By: Diane Benjamin
The budget will be passed with ZERO priority based funding discussions. The City staff writes the budget, the Council members nod their head in agreement. Nothing can ever be cut, the priorities are what the City wants, not citizens.
Houseal Lavigne & Associates has already received $125,000 to rewrite the Zoning Code. On January 28, 2019 they got another $25,000. https://blnnews.com/2019/01/28/fox-creek-gets-new-golf-carts-tonight/
Monday night they get another $35,000 because some citizens aren’t happy with the zoning ordinance the Council passed March 11, 2019. The Planning Commission knew their concerns but passed it anyway. The Council probably knew too but passed it anyway. Evidently you are only heard if you live adjacent to Downtown. See PDF page 182 http://www.cityblm.org/Home/ShowDocument?id=21525
This ordinance will bring the total cost of eliminating property rights to $185,000. The”planners” are so much smarter than you. Last Tuesday the voters in Normal told their Council to chuck the “plan”. In two years it’s Bloomington’s turn.
Also on the Agenda:
(see documentation below)
The City wants to create an Asphalt and Concrete Fund.
The first thing the ordinance does is make sure no money from the General Fund is ever used to fix the headache creating-community devaluing-unsightly-horrific roads! Congrats Bloomington, the only money that will ever be spent is taxes that have been increased. All those other taxes you pay disappear in the black City coffers hole.
Example: $2,559,595 has been spent so employees can retire more lavishly than you: https://blnnews.com/2019/04/05/2559595/
Another item needs clarified before this ordinance is passed. The City is creating the Asphalt and Concrete Fund hoping to prove where your increased taxes are being spent. The problem is the original ordinance states the money can be used for any transportation infrastructure project. With that definition the City could divert even more of your money to the empty buses destroying the infrastructure.
With the latest tiff created by Normal Township Supervisor Sarah Grammer, both Bloomington and Normal won’t be forcing Connect Transit to ditch the huge empty buses, they will be looking to give them more money.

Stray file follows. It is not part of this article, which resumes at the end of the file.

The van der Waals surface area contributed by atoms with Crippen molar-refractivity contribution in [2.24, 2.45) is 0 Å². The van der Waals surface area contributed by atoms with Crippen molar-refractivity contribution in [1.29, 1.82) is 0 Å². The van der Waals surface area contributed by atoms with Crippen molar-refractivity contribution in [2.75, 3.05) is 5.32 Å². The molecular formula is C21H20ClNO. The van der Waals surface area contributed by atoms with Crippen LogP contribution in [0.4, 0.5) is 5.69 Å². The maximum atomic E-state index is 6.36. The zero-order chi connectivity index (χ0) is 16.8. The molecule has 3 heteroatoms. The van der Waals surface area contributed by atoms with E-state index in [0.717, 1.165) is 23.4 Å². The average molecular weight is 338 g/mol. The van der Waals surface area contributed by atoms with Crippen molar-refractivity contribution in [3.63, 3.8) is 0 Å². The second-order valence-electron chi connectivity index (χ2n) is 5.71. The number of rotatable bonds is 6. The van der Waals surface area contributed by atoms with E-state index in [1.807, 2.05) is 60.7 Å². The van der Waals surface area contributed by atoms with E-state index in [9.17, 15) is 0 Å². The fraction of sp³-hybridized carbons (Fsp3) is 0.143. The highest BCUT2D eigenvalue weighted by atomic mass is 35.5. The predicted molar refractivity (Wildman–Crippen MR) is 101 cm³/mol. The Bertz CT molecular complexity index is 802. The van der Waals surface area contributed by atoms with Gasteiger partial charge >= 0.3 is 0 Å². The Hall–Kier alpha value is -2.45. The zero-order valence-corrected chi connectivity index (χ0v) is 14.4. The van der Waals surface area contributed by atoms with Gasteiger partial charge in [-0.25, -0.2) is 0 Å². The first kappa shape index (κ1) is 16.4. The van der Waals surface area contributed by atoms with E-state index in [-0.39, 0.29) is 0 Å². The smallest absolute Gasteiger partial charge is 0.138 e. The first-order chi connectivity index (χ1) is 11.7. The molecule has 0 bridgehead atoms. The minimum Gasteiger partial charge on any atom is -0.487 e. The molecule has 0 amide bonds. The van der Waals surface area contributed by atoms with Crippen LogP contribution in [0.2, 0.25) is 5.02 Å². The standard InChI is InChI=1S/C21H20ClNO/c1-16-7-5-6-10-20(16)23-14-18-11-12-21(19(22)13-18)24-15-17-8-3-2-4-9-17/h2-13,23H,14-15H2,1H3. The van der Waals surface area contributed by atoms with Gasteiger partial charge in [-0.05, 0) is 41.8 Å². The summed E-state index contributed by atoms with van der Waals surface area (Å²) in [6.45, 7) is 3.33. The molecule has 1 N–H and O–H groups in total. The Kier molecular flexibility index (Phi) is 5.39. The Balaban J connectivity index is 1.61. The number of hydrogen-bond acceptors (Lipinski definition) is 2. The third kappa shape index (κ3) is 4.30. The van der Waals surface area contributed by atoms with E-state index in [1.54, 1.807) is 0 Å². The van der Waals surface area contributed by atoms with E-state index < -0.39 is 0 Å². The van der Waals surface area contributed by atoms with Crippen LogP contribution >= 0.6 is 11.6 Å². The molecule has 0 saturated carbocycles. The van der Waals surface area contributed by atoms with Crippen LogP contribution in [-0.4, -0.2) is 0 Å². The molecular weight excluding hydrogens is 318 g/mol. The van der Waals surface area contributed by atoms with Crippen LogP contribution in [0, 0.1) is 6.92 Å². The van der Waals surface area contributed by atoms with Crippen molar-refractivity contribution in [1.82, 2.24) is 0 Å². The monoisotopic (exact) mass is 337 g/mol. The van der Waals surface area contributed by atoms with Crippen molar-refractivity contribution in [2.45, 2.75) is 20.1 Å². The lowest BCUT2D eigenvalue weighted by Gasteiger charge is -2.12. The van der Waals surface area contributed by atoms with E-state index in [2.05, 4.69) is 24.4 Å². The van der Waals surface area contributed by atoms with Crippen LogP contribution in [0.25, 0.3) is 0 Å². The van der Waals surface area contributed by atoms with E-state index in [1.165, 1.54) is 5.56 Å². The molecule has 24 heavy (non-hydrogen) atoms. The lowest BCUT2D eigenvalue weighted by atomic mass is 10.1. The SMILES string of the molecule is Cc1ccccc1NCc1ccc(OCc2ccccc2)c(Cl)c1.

FYI: WEEK 25 reported this story. It included video of empty buses leaving Uptown station. I wish it was on-line! It was hilarious.
See PDF page 180: http://www.cityblm.org/Home/ShowDocument?id=21525
The ordinance still has the original language. If this fund is truly Asphalt and Concrete – the ordinance needs to say that.
6 thoughts on “Bloomington Monday Agenda”
So are the paths at Fox Creek Golf Course included in this new asphalt and concrete fund ?
It would extend the life of the new carts and enhance the safety of golfers.
We should all be teed off.
I was referencing part of the story. They aren’t connected
I like the Title Lined “Moday”, you really meant “Mooday” as that is the intelligence level of the members of Bloomington’s council….and it will only go down further when Carillon joins the herd. If you do fix please add the “O” not a “N”.
They are clearly laying the groundwork for their next boondoggle, the sports complex:
“The existing Capital Improvement Fund will remain in effect and continue to be used for execution of the other General Fund related capital projects.”
What else could they possibly have in the wings that would require *all* the funds that *used to* go towards roads?
Our only hope is that Normalites can put enough pressure on other town council members to join Stan so the sports complex will have to be a solo adventure rather than a group cluster. I doubt that alone would Stop Tari, but it may slow him down enough that we can get more sane people onto both councils, and into both Mayors’ thrones, um, chairs.
Found in the Wastepaper this morning,
“75 years ago
April 7, 1944: Bloomington has received some state money to make street improvements this summer. There are two major projects: Lumber Street and Croxton Avenue. The money, which will come from the state motor fuel tax fund, amounts to about $40,000.” In 75 years and adding in inflation, looking at results, that must be what work actually gets done to the streets in Bloomington in 2019.